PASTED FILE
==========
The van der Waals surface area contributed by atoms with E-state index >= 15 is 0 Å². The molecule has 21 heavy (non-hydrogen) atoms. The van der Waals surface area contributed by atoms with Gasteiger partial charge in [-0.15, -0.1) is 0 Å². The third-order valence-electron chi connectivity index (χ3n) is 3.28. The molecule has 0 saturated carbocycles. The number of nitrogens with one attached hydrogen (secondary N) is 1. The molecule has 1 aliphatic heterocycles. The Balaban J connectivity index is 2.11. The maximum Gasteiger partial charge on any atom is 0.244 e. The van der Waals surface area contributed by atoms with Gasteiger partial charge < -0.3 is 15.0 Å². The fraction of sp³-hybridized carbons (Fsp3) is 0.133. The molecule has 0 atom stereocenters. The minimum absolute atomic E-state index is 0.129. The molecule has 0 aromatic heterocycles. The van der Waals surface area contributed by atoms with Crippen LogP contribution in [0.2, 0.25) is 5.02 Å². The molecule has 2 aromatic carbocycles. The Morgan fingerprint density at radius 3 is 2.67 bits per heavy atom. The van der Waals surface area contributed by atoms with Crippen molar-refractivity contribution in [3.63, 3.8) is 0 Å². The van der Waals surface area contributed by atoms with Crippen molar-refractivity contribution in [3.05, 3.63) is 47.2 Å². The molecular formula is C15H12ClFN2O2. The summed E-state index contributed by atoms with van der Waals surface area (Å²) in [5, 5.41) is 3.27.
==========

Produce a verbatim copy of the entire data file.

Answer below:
The van der Waals surface area contributed by atoms with E-state index >= 15 is 0 Å². The molecule has 21 heavy (non-hydrogen) atoms. The van der Waals surface area contributed by atoms with Gasteiger partial charge in [-0.15, -0.1) is 0 Å². The third-order valence-electron chi connectivity index (χ3n) is 3.28. The molecule has 0 saturated carbocycles. The number of nitrogens with one attached hydrogen (secondary N) is 1. The molecule has 1 aliphatic heterocycles. The Balaban J connectivity index is 2.11. The maximum Gasteiger partial charge on any atom is 0.244 e. The van der Waals surface area contributed by atoms with Gasteiger partial charge < -0.3 is 15.0 Å². The fraction of sp³-hybridized carbons (Fsp3) is 0.133. The molecule has 0 atom stereocenters. The minimum absolute atomic E-state index is 0.129. The molecule has 0 aromatic heterocycles. The van der Waals surface area contributed by atoms with Crippen LogP contribution in [0.2, 0.25) is 5.02 Å². The molecule has 2 aromatic carbocycles. The Morgan fingerprint density at radius 3 is 2.67 bits per heavy atom. The van der Waals surface area contributed by atoms with Crippen molar-refractivity contribution in [3.63, 3.8) is 0 Å². The van der Waals surface area contributed by atoms with Crippen molar-refractivity contribution in [3.05, 3.63) is 47.2 Å². The molecular formula is C15H12ClFN2O2. The summed E-state index contributed by atoms with van der Waals surface area (Å²) in [5, 5.41) is 3.27.